These inherent restrictions associated with a privately-held ownership interest dictate that there be a discount to reflect the illiquid nature of such an interest. This discount is known as the discount for lack of marketability (“DLOM”). DLOMs for firms (non-ESOP) we work with are generally between ~20% to ~40%.

 

Final Thoughts

While the basic tenets of the various levels of value apply to almost all firms, there are two types of firms I encounter regularly for which additional consideration and planning are required to ensure successful transitions, internally or externally. The first type are the firms who buck industry performance trends…in a good way, that is. Regardless of what’s occurring in local, national or global economies, their profit margins are consistently high during a downturn and even higher when the economy is booming. These firms usually see a smaller gap between what they might transact at internally versus what they might command in an external acquisition.

The other type of firm is one that relies on a material portion of its revenues from set-aside contracts. These firms, regardless of whether they’re performing below, at, or above industry medians, can quite often trade at a higher price internally than they could reasonably expect to get from an acquirer.

There is no “one size fits all” approach to determining and applying discounts or premiums. Although all shareholders benefit from the various perquisites of ownership, the extent of such benefits can vary widely, especially based on what level of value best represents their ownership interest.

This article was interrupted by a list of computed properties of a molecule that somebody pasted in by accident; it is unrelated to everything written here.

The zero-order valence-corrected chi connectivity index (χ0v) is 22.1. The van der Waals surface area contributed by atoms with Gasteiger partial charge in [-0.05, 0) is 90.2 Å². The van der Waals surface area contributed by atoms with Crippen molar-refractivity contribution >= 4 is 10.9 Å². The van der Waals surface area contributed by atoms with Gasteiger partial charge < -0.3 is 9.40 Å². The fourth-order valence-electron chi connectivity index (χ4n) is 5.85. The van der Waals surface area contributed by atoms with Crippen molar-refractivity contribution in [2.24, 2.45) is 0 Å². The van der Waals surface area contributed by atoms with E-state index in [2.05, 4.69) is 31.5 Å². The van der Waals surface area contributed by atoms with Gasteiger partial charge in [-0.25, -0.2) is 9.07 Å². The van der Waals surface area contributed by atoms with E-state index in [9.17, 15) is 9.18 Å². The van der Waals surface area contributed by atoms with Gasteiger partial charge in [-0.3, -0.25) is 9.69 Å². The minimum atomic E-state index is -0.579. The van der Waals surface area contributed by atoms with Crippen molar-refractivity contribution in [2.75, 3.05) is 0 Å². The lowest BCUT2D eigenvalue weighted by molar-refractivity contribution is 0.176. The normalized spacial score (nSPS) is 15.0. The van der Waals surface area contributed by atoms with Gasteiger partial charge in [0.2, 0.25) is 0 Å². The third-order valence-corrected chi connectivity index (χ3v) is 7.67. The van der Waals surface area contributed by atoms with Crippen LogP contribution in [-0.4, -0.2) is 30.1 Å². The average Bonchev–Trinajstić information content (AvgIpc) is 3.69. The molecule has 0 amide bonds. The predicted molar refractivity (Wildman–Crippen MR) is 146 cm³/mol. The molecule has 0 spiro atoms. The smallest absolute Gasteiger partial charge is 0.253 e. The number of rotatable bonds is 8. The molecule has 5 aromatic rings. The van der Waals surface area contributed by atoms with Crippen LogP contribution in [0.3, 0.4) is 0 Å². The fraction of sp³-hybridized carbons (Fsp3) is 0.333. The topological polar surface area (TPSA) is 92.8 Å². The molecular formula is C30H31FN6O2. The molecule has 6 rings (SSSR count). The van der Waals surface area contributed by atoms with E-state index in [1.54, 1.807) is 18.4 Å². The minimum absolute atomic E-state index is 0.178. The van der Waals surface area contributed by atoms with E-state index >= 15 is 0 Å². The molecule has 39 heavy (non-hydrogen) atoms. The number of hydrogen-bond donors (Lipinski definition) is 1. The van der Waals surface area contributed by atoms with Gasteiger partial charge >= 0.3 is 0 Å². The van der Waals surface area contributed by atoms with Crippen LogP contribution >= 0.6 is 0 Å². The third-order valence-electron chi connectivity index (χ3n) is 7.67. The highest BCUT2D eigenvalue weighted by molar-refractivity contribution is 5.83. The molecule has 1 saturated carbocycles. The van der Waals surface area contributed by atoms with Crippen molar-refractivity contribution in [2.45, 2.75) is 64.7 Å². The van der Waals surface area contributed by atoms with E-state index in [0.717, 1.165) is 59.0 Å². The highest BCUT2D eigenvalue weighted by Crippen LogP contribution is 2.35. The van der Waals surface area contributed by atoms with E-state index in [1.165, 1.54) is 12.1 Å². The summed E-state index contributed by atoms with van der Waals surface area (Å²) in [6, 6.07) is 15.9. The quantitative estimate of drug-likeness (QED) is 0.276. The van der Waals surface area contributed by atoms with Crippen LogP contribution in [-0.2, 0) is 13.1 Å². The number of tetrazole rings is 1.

The Tax Cuts and Jobs Act and Your Firm’s Value

On December 22nd, the Tax Cuts and Jobs Act (TCJA) was officially signed into law.  Among the sweeping changes were substantial reductions in the corporate tax rate from a top marginal rate of 35%, to a flat 21%, along with an elimination of the corporate alternative minimum tax (AMT).  This time last year we theorized about what a potential corporate tax rate cut might mean for company valuations.  But now theory has become reality, with major implications for A/E firms across the U.S.

At the simplest level, profitable firms could see an increase in after-tax earnings of approximately 22%. The tables below illustrate the change in effective combined federal and state corporate tax rates for hypothetical firms in Iowa (one of highest corporate tax states), and in Wyoming (a state with no corporate income tax).

Estimated Combined Corporate Income Tax Rate Prior to TCJA


Estimated Combined Corporate Income Tax Rate After TCJA


Note that the above analysis assumes a C-corporation tax structure. The effective tax analysis for pass-through tax entities, including S-corporations and LLCs is much more complex, and will be the subject of a future Perspective.

All other things being equal, increased after-tax earnings would naturally lead to a commensurate increase in enterprise value (the value of a firm before consideration of its debt and cash balances), but business valuation is a bit more complex, and other factors, such as cost of capital, public company valuation multiples, and longer term economic trends must be considered.